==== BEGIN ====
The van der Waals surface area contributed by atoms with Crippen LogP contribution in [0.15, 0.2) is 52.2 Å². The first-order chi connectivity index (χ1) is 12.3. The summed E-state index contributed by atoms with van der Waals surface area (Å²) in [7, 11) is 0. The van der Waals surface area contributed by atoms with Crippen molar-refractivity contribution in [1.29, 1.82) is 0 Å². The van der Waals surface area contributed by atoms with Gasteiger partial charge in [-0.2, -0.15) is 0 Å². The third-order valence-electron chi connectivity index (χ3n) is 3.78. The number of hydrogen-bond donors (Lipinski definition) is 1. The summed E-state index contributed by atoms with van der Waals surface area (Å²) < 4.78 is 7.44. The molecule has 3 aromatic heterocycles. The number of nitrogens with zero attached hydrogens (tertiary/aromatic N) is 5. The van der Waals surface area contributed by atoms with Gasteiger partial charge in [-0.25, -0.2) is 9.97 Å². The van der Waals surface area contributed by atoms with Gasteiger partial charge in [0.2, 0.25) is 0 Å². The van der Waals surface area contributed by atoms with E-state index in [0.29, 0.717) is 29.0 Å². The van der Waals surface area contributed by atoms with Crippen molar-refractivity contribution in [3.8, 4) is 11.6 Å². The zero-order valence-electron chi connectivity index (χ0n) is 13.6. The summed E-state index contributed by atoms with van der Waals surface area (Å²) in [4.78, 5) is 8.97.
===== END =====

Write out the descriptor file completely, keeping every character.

The van der Waals surface area contributed by atoms with Crippen LogP contribution in [0.15, 0.2) is 52.2 Å². The first-order chi connectivity index (χ1) is 12.3. The summed E-state index contributed by atoms with van der Waals surface area (Å²) in [7, 11) is 0. The van der Waals surface area contributed by atoms with Crippen molar-refractivity contribution in [1.29, 1.82) is 0 Å². The van der Waals surface area contributed by atoms with Gasteiger partial charge in [-0.2, -0.15) is 0 Å². The third-order valence-electron chi connectivity index (χ3n) is 3.78. The number of hydrogen-bond donors (Lipinski definition) is 1. The summed E-state index contributed by atoms with van der Waals surface area (Å²) < 4.78 is 7.44. The molecule has 3 aromatic heterocycles. The number of nitrogens with zero attached hydrogens (tertiary/aromatic N) is 5. The van der Waals surface area contributed by atoms with Gasteiger partial charge in [-0.25, -0.2) is 9.97 Å². The van der Waals surface area contributed by atoms with Gasteiger partial charge in [0.2, 0.25) is 0 Å². The van der Waals surface area contributed by atoms with E-state index in [0.29, 0.717) is 29.0 Å². The van der Waals surface area contributed by atoms with Crippen molar-refractivity contribution in [3.8, 4) is 11.6 Å². The zero-order valence-electron chi connectivity index (χ0n) is 13.6. The summed E-state index contributed by atoms with van der Waals surface area (Å²) in [4.78, 5) is 8.97.